"I also suspect some of it is due to the training of me "
This sentance is onstructed awkwardly. Please use: "I also suspect some of it is due to my training"
"This sentance is onstructed awkwardly."
Constructed has a 'c' at the beginning and "This sentence is awkward" would have been more succinct.
Now you might understand how hard it is to write a quality essay in 25 minutes. Granted, the bloggers received only 21 minutes, and therefore did not have the advantage of time to outline and plan out their essays as we "uppity High School-ers" do, but I'm not sure they would have used the time to outline anyways.
I think I only saw the techniques you are supposed to use in an SAT essay in a couple of the essays (and yes, I went through quite a few of them).
1) The clearly defined thesis statement illustrating your argument - not your position, your argument - was missing.
2) Specific examples and explication (i.e., how does this support your argument?)
3) At least one example from literature, one example from history, and maybe (if time permits) one from personal experience.
The 5 paragraph essay format is advisable, but not required, so I'll give that a break.
Anyways, you bloggers have an advantage - you don't have to stay in the exam room for another 3 hours asnd 20 minutes to do more math, science, and writing...
"This sentance is onstructed awkwardly."
Does spelling count? In addition to 'constructed', 'sentence' shouldn't have an 'a'.
Out of five words, three were spelled incorrectly:
"This sentance is onstructed awkwardly."
Oh, the irony, simply mind boggling.
"Out of five words, three were spelled incorrectly"
Ummm... actually only two were. That's why this sort of discussion in comments boards usually infuriates me. It's actually not so bad in this case, since at least we're talking about writing, but still...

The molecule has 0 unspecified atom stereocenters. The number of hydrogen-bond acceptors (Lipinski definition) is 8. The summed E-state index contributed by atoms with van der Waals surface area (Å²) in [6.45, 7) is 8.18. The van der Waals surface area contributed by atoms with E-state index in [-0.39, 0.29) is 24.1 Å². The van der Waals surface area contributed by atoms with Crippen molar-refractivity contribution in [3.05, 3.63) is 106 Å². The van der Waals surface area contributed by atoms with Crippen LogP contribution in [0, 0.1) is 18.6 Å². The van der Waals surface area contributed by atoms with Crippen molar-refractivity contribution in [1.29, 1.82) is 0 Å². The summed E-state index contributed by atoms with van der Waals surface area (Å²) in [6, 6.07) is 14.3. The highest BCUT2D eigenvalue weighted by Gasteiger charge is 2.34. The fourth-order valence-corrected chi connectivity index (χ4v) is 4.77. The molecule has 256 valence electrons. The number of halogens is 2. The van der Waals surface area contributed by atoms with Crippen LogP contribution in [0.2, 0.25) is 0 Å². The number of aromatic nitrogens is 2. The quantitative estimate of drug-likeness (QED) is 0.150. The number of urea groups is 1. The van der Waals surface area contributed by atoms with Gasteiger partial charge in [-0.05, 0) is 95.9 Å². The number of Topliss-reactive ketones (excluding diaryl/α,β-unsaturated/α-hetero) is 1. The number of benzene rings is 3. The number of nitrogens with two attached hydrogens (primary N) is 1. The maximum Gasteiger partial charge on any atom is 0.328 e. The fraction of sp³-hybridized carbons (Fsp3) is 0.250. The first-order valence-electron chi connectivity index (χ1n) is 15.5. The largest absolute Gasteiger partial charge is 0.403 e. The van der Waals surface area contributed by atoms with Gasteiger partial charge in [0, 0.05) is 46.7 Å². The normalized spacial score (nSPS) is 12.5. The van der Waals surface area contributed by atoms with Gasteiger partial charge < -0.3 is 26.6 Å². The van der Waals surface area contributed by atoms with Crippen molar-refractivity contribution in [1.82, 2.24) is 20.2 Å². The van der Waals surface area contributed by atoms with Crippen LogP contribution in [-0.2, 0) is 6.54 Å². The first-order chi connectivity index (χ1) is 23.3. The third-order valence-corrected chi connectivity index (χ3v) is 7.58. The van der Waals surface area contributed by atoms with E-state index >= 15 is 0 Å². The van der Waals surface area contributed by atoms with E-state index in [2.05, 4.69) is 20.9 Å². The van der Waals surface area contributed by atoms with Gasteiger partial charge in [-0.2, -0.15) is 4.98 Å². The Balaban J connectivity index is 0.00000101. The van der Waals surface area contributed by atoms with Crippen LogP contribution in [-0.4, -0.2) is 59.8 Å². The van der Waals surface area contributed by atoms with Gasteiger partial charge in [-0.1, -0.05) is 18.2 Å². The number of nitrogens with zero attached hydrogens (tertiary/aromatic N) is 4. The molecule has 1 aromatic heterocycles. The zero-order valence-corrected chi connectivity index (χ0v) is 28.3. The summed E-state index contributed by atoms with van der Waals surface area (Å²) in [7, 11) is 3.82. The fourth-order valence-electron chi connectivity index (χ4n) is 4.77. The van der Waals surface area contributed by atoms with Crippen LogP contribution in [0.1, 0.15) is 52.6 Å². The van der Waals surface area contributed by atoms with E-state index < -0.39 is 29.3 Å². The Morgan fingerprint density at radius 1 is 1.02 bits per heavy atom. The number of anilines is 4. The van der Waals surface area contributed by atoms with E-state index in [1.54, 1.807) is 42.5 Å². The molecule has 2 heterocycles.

Keep in mind, also, the students writing this had no computer access while writing, whereas the bloggers did. Believe me, it makes a difference.
"Keep in mind, also, the students writing this had no computer access while writing, whereas the bloggers did. Believe me, it makes a difference."
Absolutely. That's why the schoolkids did better. They weren't distracted by the porn.
D Medberry wrote: "I also suspect some of it is due to the training of me ..."
grammar guy suggested: "Please use: "I also suspect some of it is due to my training""
Note that Mr. Medberry's original sentence did not mean "I suspect that my previous education caused some of" the variances and correlations he observed between his scoring and that of the experts. What he meant was "I suspect that seeing the expert's scores on early essays trained me to imitate their scoring methods as I rated later essays." Mr. Medberry's original sentence disobeys no grammar rules and has the virtues of being succinct and conveying the writer's individual tone. The suggested correction, while it employs a more commonplace construction, changes the meaning.
Just because I didn't have a computer doesn't mean I wasn't distracted by porn.